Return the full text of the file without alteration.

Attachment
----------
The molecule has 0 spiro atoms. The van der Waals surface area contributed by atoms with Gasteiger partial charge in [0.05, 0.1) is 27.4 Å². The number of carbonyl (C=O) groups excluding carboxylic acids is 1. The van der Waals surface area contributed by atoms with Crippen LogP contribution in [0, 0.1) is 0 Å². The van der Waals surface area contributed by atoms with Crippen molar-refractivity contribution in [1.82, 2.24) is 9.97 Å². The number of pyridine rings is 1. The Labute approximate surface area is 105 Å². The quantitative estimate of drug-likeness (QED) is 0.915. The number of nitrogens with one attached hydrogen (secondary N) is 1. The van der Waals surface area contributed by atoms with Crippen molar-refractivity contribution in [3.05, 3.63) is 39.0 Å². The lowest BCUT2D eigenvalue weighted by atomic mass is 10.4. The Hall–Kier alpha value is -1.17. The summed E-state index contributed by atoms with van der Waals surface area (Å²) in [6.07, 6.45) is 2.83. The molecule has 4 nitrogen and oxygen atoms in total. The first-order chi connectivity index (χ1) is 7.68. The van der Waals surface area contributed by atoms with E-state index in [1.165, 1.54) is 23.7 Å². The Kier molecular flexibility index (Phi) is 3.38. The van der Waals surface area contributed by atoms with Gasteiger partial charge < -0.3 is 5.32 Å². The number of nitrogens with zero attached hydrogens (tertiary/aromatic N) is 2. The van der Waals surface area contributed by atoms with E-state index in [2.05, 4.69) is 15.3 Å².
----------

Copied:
The molecule has 0 spiro atoms. The van der Waals surface area contributed by atoms with Gasteiger partial charge in [0.05, 0.1) is 27.4 Å². The number of carbonyl (C=O) groups excluding carboxylic acids is 1. The van der Waals surface area contributed by atoms with Crippen LogP contribution in [0, 0.1) is 0 Å². The van der Waals surface area contributed by atoms with Crippen molar-refractivity contribution in [1.82, 2.24) is 9.97 Å². The number of pyridine rings is 1. The Labute approximate surface area is 105 Å². The quantitative estimate of drug-likeness (QED) is 0.915. The number of nitrogens with one attached hydrogen (secondary N) is 1. The van der Waals surface area contributed by atoms with Crippen molar-refractivity contribution in [3.05, 3.63) is 39.0 Å². The lowest BCUT2D eigenvalue weighted by atomic mass is 10.4. The Hall–Kier alpha value is -1.17. The summed E-state index contributed by atoms with van der Waals surface area (Å²) in [6.07, 6.45) is 2.83. The molecule has 4 nitrogen and oxygen atoms in total. The first-order chi connectivity index (χ1) is 7.68. The van der Waals surface area contributed by atoms with E-state index in [1.165, 1.54) is 23.7 Å². The Kier molecular flexibility index (Phi) is 3.38. The van der Waals surface area contributed by atoms with Gasteiger partial charge < -0.3 is 5.32 Å². The number of nitrogens with zero attached hydrogens (tertiary/aromatic N) is 2. The van der Waals surface area contributed by atoms with E-state index in [2.05, 4.69) is 15.3 Å².